(Shakespeare)ButBaptista, despite the fact that his eldest daughter was so rebellious andstrong-willed, insisted that she must marry first. This had the affect of rewarding disobedience and punishingobedience, for the pleasant daughter could not be happily married until theshrewish daughter was happily married. To solvetheir dilemma Biancas suitors decided among themselves to try and get some oneto marry Katharine so her father might at least be willing to listen to theirsuit for Bianca. A gentleman fromVerona named Petruchio was the one they thought of, and half in jest they askedhim if he would marry Katharine, the disagreeable scold. Much to their surprise he agreed to theproposition, said that she was just the sort of wife for him, and if Katharinewere handsome and rich, he himself would undertake soon to make hergood-tempered. Petruchio is coldly rejected by Katharine when he tries to enter herworld, but whether she fell in love with Petruchio, or whether she was onlyglad to meet a man who was not afraid of her, or whether she was flatteredthat, in spite of her rough words and spiteful usage, he still desired her forhis wife, she in fact does marry him, which is when his real challenge must befaced, for he must tame her.
NowKatharine enters a new worldas Petruchios wifeand her new husbands mannerwas so violent, and he behaved all through his wedding in so mad and dreadful amanner, that Katharine trembled and went with him. He mounted her on astumbling, lean, old horse, and they journeyed by rough muddy ways toPetruchios house as he scolded and snarled at her all the way. (Shakespeare)She wasterribly tired when she reached her new home, but Petruchio was determined thatshe should neither eat nor sleep that night, for he had made up his mind toteach his bad-tempered wife a lesson she would never forget, and proceeded todo so, with favorable results. The Taming of the Shrew also offers agood example of the theme of appearance versus reality for there are manydiscrepancies between what seems to be and what is. For example, at the very beginning when ChristoferoSly falls asleep falls asleep he is tricked into believing he is lord of themanor. As he starts to believe thetrickery, he begins to change and becomes like that which he is supposed tobe.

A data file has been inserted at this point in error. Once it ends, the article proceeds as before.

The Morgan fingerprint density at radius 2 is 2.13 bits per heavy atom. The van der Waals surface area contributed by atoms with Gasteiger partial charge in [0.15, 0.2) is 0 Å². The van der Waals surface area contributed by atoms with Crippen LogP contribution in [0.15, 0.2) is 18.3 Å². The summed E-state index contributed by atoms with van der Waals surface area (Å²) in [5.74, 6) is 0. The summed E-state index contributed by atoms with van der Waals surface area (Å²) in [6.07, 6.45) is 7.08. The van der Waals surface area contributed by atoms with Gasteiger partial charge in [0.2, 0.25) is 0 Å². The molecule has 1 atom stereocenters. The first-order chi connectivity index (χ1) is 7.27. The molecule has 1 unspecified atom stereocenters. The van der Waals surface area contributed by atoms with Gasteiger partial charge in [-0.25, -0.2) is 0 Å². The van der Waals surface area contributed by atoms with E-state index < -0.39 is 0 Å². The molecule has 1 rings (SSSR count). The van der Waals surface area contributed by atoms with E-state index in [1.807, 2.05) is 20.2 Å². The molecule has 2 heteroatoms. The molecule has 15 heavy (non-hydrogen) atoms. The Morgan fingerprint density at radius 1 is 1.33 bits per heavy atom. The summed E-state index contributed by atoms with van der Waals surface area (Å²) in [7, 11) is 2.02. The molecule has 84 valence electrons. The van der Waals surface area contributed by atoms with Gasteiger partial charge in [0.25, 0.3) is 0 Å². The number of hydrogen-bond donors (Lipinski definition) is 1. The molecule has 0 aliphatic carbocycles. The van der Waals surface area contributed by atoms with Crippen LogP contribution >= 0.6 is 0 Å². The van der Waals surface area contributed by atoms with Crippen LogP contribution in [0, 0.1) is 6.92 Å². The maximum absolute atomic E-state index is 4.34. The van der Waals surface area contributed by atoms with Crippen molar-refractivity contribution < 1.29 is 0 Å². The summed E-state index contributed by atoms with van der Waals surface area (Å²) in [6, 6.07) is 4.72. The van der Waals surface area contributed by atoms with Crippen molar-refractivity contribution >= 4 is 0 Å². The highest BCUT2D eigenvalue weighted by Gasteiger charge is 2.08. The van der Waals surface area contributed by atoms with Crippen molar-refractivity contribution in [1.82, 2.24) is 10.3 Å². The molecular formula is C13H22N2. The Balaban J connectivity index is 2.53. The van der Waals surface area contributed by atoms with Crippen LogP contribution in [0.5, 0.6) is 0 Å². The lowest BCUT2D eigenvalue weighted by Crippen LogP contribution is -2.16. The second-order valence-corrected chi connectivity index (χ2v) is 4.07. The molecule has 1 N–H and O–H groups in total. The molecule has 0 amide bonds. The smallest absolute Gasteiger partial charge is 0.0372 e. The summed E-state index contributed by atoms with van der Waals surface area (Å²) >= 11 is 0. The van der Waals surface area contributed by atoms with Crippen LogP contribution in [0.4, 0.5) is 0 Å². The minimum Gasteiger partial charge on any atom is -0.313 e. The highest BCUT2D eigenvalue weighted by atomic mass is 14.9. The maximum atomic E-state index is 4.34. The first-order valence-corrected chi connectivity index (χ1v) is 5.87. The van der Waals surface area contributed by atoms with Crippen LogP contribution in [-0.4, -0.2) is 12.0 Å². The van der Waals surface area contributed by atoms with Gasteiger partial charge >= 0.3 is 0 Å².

At the moment of his realization heeven begins to speak in verse, a reflection that, at least in his mind, he hasactually become a nobleman. In themain part of The Taming of the Shrewthere are two main story lines, the wooing of a daughter of Baptista and thetaming of her sister. Both involvesuitors who disguise themselves as what they are not and both involve women whoare not what they seem on the surface. The menin The Taming of the Shrew valueobedience in their wives, and ultimately, Petruchio wins the wager he proposedto prove who had the most obedient wife, gains a loving wife in Katharine, andwhen he had broken her proud and angry spirit he loved her well. So they both achieved happiness in their newlives.
Inconclusion, William Shakespeares plays TwelfthNight, The Taming of the Shrew, and AMidsummer Nights Dream all juxtapose two different worlds that are oftenin conflict. Their plots center aroundthe protagonists efforts to move from one world to the other and to survive inthe new and challenging world of his or her choice. In The Taming of the ShrewPetruchio and Katharine win happiness in their new world of marriage, as do theDuke and Viola and Twelfth Night, andLysander and Hermia in A MidsummerNights Dream. BibliographyShakespeare, William. The Taming of the Shrew. New York: Washington Square Press, 1992.
_ __. AMidsummer Nights Dream. New York:Washington Square Press, 1993. _ __.
TwelfthNight. New York: Washington SquarePress, 1993.